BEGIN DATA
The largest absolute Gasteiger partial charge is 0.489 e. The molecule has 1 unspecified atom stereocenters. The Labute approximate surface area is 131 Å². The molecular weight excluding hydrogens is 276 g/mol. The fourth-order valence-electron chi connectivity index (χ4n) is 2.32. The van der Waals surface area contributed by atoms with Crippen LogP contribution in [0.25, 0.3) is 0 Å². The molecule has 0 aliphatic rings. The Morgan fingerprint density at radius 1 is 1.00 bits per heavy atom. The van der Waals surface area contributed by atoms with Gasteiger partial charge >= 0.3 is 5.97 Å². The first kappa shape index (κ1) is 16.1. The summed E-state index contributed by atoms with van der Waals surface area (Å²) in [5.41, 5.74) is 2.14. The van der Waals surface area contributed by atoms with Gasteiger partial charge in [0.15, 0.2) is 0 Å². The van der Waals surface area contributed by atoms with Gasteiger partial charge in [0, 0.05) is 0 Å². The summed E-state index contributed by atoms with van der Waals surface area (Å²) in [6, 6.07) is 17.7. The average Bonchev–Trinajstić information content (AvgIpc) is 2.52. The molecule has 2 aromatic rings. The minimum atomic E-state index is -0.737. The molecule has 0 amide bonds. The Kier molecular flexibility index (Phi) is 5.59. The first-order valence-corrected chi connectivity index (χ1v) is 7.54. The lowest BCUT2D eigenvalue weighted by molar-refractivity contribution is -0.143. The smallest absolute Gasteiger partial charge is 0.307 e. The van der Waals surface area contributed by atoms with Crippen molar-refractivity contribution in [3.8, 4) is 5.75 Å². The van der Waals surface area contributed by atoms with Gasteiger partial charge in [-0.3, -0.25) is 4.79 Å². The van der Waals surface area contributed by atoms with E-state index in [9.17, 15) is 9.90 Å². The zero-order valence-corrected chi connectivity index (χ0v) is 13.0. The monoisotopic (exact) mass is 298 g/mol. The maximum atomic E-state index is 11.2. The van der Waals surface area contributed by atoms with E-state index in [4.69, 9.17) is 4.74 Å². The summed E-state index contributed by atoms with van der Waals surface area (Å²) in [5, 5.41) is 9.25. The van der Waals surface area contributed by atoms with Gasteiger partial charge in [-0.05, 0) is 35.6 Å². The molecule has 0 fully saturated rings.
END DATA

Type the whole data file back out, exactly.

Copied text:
The largest absolute Gasteiger partial charge is 0.489 e. The molecule has 1 unspecified atom stereocenters. The Labute approximate surface area is 131 Å². The molecular weight excluding hydrogens is 276 g/mol. The fourth-order valence-electron chi connectivity index (χ4n) is 2.32. The van der Waals surface area contributed by atoms with Crippen LogP contribution in [0.25, 0.3) is 0 Å². The molecule has 0 aliphatic rings. The Morgan fingerprint density at radius 1 is 1.00 bits per heavy atom. The van der Waals surface area contributed by atoms with Gasteiger partial charge >= 0.3 is 5.97 Å². The first kappa shape index (κ1) is 16.1. The summed E-state index contributed by atoms with van der Waals surface area (Å²) in [5.41, 5.74) is 2.14. The van der Waals surface area contributed by atoms with Gasteiger partial charge in [0.15, 0.2) is 0 Å². The van der Waals surface area contributed by atoms with Gasteiger partial charge in [0, 0.05) is 0 Å². The summed E-state index contributed by atoms with van der Waals surface area (Å²) in [6, 6.07) is 17.7. The average Bonchev–Trinajstić information content (AvgIpc) is 2.52. The molecule has 2 aromatic rings. The minimum atomic E-state index is -0.737. The molecule has 0 amide bonds. The Kier molecular flexibility index (Phi) is 5.59. The first-order valence-corrected chi connectivity index (χ1v) is 7.54. The lowest BCUT2D eigenvalue weighted by molar-refractivity contribution is -0.143. The smallest absolute Gasteiger partial charge is 0.307 e. The van der Waals surface area contributed by atoms with Crippen molar-refractivity contribution in [3.8, 4) is 5.75 Å². The van der Waals surface area contributed by atoms with Gasteiger partial charge in [-0.3, -0.25) is 4.79 Å². The van der Waals surface area contributed by atoms with E-state index in [9.17, 15) is 9.90 Å². The zero-order valence-corrected chi connectivity index (χ0v) is 13.0. The monoisotopic (exact) mass is 298 g/mol. The maximum atomic E-state index is 11.2. The van der Waals surface area contributed by atoms with E-state index in [4.69, 9.17) is 4.74 Å². The summed E-state index contributed by atoms with van der Waals surface area (Å²) in [5, 5.41) is 9.25. The van der Waals surface area contributed by atoms with Gasteiger partial charge in [-0.05, 0) is 35.6 Å². The molecule has 0 fully saturated rings.